The UTHSC College of Medicine is launching a new curriculum offering entitled, “Patient Safety and Quality Improvement” clerkship and making it a requirement for the class of 2006.
The University of Tennessee Health Science Center (UTHSC) College of Medicine is launching a new curriculum offering entitled, “Patient Safety and Quality Improvement” clerkship and making it a requirement for the class of 2006.
UTHSC was among a charter group of schools that formed a collaborative through the support of the Institute for Healthcare Improvement (IHI), Association of American Medical Colleges (AAMC) and Accreditation Council for Graduate Medical Education. Starting with meetings on May 4 and 5, nursing and pharmacy schools nationally are joining medical schools to address IHI’s mission to incorporate quality principles espoused by the Institute of Medicine into the health professions’ curricula. Restructuring clinical education to be consistent with the principles of the 21st century health system was also a key recommendation of the Institute of Medicine Report, “Crossing the Quality Chasm,” published in 2003.
“This initiative will ensure that our graduates can take a leadership role in improving the quality of patient care in the communities in which they practice,” said Henry Herrod, MD, dean of the UT College of Medicine. “We want our students to have the tools to more systematically improve the quality of care they will provide for their patients when they become practitioners.”
Richard D. Peppler, PhD, associate dean of Academic and Faculty Affairs in the College of Medicine, said, “We anticipate that students from other colleges, such as nursing and pharmacy, will participate in the curriculum through the Inter-professional Health Practice course under development.”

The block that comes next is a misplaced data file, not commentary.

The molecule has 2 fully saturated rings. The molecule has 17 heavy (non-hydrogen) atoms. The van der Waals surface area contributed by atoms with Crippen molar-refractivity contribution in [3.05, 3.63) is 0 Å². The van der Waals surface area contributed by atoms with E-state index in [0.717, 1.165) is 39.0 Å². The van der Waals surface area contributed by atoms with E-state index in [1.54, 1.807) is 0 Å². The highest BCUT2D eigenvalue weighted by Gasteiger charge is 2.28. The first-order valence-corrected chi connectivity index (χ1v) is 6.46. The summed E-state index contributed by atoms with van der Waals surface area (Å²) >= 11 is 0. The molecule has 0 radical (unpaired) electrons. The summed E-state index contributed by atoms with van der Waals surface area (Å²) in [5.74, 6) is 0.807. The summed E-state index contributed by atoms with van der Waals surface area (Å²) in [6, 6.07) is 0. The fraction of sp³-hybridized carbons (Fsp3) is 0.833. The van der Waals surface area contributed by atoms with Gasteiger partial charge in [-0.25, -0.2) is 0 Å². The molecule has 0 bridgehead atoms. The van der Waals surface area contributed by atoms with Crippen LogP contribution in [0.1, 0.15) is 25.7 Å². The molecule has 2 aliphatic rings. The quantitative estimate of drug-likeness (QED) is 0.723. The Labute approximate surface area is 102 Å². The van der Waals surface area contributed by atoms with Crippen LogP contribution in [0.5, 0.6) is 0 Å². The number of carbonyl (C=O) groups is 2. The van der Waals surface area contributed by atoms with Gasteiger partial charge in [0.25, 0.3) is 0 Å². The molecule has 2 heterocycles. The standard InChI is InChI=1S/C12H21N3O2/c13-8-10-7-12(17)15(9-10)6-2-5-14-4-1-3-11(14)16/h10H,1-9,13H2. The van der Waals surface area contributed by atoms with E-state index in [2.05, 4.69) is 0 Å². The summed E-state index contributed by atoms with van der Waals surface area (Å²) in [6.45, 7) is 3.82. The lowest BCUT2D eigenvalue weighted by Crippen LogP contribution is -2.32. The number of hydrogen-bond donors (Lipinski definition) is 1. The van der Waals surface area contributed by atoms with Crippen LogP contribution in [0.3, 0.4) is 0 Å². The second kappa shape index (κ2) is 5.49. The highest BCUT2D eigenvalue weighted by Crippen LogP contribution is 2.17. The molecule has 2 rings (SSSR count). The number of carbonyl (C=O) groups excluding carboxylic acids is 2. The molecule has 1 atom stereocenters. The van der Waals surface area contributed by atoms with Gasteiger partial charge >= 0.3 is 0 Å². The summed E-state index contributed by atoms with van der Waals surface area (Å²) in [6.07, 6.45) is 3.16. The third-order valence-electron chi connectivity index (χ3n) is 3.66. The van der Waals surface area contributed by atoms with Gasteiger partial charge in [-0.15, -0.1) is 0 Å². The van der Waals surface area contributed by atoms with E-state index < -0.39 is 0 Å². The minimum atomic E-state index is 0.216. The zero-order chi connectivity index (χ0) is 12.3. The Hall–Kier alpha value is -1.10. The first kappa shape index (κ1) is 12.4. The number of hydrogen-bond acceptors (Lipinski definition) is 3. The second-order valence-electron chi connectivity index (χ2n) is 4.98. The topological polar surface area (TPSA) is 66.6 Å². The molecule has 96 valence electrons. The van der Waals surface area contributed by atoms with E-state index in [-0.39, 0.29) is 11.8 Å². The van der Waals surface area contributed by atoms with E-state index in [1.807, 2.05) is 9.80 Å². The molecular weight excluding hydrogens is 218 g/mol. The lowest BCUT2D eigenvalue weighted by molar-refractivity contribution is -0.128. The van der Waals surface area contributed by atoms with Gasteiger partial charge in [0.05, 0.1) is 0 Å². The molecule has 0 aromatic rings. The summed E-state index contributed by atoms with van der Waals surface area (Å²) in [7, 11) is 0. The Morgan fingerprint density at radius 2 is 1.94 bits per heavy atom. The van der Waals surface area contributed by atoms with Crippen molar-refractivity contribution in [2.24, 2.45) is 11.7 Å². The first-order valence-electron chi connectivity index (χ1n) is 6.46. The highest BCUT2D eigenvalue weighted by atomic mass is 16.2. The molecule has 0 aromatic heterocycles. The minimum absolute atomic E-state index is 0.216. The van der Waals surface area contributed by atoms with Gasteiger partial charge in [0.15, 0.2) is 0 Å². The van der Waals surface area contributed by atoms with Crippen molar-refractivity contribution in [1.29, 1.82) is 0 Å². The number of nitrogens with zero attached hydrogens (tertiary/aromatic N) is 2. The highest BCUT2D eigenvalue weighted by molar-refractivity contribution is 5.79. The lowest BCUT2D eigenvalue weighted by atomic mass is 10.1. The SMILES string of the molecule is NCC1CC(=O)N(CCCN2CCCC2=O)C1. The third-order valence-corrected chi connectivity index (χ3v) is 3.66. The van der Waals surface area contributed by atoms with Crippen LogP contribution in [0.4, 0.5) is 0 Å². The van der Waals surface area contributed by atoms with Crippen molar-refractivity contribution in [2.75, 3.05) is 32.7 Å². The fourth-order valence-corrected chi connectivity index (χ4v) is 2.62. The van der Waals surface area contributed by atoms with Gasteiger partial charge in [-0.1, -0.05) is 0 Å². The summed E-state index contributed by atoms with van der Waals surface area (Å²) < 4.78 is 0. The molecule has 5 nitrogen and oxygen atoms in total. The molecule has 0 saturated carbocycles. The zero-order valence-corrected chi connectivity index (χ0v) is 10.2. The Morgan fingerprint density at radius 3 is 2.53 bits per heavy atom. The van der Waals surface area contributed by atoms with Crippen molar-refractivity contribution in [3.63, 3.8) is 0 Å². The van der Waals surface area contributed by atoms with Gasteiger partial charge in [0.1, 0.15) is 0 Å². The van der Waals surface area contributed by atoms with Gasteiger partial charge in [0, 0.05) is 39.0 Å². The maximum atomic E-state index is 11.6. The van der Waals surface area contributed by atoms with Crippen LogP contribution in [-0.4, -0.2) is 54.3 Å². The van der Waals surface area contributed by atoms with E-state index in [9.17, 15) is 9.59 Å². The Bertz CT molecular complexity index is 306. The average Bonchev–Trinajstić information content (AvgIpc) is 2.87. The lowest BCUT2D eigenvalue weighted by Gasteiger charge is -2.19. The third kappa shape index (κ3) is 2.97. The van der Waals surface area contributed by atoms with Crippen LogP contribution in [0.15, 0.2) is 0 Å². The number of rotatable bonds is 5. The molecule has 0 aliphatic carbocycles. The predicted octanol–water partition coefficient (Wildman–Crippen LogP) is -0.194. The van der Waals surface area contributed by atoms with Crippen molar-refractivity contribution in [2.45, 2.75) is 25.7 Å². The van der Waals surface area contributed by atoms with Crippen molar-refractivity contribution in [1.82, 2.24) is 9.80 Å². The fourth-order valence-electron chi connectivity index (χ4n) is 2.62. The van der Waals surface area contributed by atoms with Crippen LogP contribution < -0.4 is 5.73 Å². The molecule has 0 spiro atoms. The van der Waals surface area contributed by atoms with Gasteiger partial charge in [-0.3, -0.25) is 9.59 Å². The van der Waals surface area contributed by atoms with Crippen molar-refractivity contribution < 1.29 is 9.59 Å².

On April 20, students received instruction on making the case for quality: quality in action, the role of physicians in quality improvement, the basics of how to do quality improvement, and examples of quality improvement projects. The quality principles focus on: safety, timeliness, efficient care, effective care, equitable care, and patient-centered care. Students can either choose to join a patient safety or quality improvement project already underway in the University Medical Center, or create their own project. They may work on this project throughout their fourth year, or devote a month during their last year.
Guiding the clerkship are Joe Duhig, who joined the University Medical Center Alliance from the world renowned Juran Institute; David Schlappy, vice president for Quality Management at Le Bonheur Children’s Medical Center; Kristine M. Lohr, MD, associate dean for Outcomes Research and Improvement (UTHSC); and Dr. Peppler. A team of students, faculty and deans from medicine created the course which stresses the importance of inter-professional practice.
Dr. Lohr commented, “This clerkship is evidence of the importance UTHSC leaders and faculty place on the quality of healthcare we provide our patients. What is especially exciting is that healthcare professionals from most of the major medical research hospitals in the state have volunteered their time as coaches and teammates for this innovative initiative. This is a true inter-professional effort among UTHSC, Methodist University Hospital, the Regional Medical Center at Memphis (The MED), HealthLoop, LeBonheur Children’s Medical Center, St. Jude Children’s Research Hospital, Veterans Affairs Medical Center